Football helmets are almost as old as the game itself and, by now, about as safe as they’ll ever be.
The polycarbonate outer shell flexes at impact to redistribute shock, yet remains strong enough to ram a car windshield at 40 mph without cracking. The facemasks wrapped around them are space-age steel. The layered construction and medical-grade foam underneath provide the cushioning equivalent of industrial-strength bubble wrap.
But just like those jerry-rigged helmets made from leather, felt and rubber introduced around 1900, they can’t stop concussions, but they can turn men with bad intent into missiles. That discovery launched an arms race between safety and mayhem that continues to this day.
“When we began researching helmets, one of the first arguments was, ‘Aren’t you just making a better weapon?’” recalled Stefan Duma, director of the authoritative and independent Virginia Tech Helmet Lab, founded in 2011.
“That wasn’t the intention, but I agreed completely with the assessment. … Anytime you put that much force and effort around somebody, there will be risk. That’s why enforcement is a key piece.”
An unbroken line of brutal defenders and spectacular collisions, among other things, helped turn the NFL into must-see TV. Indeed, many of its most-enduring images are photos capturing the devastation those missiles caused, especially after the league switched from hard leather to even-harder plastic helmets in 1950.
Think of Eagles linebacker Chuck Bednarik celebrating his knockout of Giants receiver Frank Gifford. Or Raiders safety Jack Tatum, who was dubbed “Assassin,” gingerly stepping back after a hit that left Patriots receiver Darryl Stingley paralyzed from the waist down.
In fact, rules “against butting with the head” were on the books before 1900, too. But they were unevenly enforced until the scope of the game’s concussion problem became apparent in recent years. In March, 2018, in response to what NFL executive Jeff Miller called “a greater incidence of this behavior,” the league approved a new rule instructing officials to penalize any player who lowers his head to initiate contact.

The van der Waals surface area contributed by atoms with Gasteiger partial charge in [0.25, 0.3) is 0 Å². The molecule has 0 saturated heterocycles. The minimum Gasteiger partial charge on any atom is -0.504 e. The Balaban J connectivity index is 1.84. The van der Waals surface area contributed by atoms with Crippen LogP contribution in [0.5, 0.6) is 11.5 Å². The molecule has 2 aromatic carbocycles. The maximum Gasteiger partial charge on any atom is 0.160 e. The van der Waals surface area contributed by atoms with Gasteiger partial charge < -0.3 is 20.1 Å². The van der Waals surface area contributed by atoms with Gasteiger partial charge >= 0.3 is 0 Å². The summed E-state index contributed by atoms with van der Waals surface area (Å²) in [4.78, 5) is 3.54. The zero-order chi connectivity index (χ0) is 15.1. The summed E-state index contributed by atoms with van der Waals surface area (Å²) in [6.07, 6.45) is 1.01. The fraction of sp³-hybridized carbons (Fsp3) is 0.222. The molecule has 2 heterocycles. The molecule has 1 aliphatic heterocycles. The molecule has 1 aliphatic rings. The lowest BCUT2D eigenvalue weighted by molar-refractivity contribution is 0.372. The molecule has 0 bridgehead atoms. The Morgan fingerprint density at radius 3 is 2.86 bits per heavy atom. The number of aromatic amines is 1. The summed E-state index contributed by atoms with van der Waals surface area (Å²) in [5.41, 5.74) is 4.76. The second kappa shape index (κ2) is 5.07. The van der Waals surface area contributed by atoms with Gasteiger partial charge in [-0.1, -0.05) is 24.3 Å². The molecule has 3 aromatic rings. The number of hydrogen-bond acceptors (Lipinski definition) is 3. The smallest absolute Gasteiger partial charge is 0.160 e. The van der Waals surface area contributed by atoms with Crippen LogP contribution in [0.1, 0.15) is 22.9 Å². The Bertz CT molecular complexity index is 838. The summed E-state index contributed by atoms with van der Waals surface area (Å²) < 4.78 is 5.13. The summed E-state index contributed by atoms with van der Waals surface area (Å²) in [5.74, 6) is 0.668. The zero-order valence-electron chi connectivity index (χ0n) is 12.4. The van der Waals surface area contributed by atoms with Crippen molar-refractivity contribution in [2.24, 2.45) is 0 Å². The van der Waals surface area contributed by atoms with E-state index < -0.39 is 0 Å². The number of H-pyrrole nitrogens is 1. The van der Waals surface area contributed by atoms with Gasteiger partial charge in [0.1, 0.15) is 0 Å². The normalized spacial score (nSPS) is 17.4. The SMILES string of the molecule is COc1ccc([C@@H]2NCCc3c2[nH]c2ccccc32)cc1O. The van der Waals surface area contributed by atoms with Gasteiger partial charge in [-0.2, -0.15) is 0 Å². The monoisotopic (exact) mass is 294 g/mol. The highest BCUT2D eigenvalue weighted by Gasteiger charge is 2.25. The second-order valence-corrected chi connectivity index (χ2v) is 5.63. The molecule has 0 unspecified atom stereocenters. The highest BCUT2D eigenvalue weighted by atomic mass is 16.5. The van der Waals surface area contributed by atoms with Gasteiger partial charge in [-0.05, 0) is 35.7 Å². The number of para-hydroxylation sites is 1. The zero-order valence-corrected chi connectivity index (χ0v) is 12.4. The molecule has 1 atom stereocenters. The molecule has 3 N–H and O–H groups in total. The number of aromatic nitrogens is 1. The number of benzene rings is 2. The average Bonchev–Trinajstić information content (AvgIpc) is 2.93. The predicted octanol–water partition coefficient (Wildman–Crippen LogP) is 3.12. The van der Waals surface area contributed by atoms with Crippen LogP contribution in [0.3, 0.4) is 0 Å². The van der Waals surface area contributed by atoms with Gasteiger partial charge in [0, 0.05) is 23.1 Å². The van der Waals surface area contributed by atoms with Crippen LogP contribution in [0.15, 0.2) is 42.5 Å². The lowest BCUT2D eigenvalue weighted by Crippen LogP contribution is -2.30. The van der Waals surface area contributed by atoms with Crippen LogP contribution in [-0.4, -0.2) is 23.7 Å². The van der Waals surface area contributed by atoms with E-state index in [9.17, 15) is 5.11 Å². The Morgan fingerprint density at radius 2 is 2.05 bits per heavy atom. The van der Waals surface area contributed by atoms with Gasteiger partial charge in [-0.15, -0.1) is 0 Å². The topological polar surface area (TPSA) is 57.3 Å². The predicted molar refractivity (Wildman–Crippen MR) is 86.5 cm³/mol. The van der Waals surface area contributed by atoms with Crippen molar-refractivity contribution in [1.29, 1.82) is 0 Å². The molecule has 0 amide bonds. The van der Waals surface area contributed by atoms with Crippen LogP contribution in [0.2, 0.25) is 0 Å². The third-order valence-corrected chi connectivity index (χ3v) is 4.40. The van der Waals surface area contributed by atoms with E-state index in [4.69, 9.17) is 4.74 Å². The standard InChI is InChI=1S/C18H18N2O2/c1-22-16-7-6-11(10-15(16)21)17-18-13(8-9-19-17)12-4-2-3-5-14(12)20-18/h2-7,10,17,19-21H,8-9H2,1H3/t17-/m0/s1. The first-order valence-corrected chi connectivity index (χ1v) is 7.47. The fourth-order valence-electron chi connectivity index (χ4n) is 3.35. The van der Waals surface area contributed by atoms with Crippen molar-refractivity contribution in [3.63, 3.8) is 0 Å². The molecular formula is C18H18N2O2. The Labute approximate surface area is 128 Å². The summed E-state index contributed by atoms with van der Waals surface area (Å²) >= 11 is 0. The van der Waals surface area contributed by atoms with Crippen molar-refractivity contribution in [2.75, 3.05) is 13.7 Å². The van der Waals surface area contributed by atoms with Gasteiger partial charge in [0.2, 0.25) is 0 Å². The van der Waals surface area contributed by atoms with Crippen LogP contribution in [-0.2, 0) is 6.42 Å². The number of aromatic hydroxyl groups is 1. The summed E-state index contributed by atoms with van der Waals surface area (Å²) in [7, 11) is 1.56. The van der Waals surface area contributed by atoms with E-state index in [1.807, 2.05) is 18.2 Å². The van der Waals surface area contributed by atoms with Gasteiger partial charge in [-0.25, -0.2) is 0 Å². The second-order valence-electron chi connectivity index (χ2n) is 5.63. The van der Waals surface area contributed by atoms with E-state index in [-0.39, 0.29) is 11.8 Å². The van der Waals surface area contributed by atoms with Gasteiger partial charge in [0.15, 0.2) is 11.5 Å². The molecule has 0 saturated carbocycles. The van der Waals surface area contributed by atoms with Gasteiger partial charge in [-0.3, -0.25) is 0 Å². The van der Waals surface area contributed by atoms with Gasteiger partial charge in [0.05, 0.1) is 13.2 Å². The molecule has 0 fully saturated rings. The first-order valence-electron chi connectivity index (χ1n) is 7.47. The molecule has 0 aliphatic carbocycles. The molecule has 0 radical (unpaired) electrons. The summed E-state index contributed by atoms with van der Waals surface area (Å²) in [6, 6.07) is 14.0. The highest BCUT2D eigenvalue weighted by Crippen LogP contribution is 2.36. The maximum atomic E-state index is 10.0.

While that remains a judgment call, players on the field long ago developed their own rule to deal with head-hunting: Do unto others before they do unto you.
“You always know who’s on the field and what they do, so I always felt like I was going to be the hammer and not the nail. Like I always had to bring it just as hard they did,” said Martellus Bennett, who retired in 2017 after 10 seasons playing tight end with the Cowboys, Giants, Bears, Packers and Patriots.
Bennett, 32, believes better enforcement of the rules and less contact in practice and training camp have already benefited players who followed him into the NFL. And the league’s public acknowledgement in 2016 of a link between football and the long-term damage caused by repeated concussions — a condition known as Chronic Traumatic Encepholopathy, or CTE — means those same players understand the risk.
And yet, the few games he watches each season look as dangerous as ever.
“I knew some body parts would be aching for a long time after I was done playing. But one thing I didn’t sign up for was brain problems, and I’m happy to say I don’t have any of those.”
“Maybe,” Bennett joked a moment later, “I benefited from being 6-foot-7. My ankles are bad, but that’s because everybody just tackled my ankles.”
Not every player is that lucky. Participation in boys high school football programs has dropped by 10 percent nationally over the last decade, according to the National Federation of State High School Associations, owing in large part to parents’ concerns about concussions. That has left the game’s stakeholders scrambling for ways to make it safer. But research tells Duma the answer won’t be better helmets.
“There might be some tweaks going forward,” he said. “But I’d say we’re 95 percent of the way there now.”
Duma also takes issue with those who point to rugby to argue football would be safer by ditching the helmets altogether. That, he said, would wreak even more havoc.
“It’s a red herring. People say take the helmet off, or the facemasks off, and see what happens. Well, we followed the U.S. rugby team for several years and the concussion rate is almost three times what it is in football,” he said.
“Half the team was concussed by the end of every season. And that’s in addition to broken noses, facial cuts, fractured orbital bones and all kinds of other injuries,” Duma added.
With equipment nearly optimized, and enforcement of the rules presumably improving, the NFL has latched onto a back-to-the-future instructional program called “Heads-Up Tackling” to convince fans the game can be made safer.
It’s been called “low tackling,” “form tackling” and “proper contact” at different times over the last 120 years and purports to teach players to tackle while placing their heads on either side of an opponent’s body. Just like the introduction of the helmet, it was a response to widespread reports of deaths and injuries, conceived and promoted by some of the best-known coaches of the day.
It didn’t work then. Bennett has less hope for “safe tackling” now.
“Actually, there’s one place it might work,” Bennett chuckled during a break from staging fan football clinics for Dos Equis. “On paper.”
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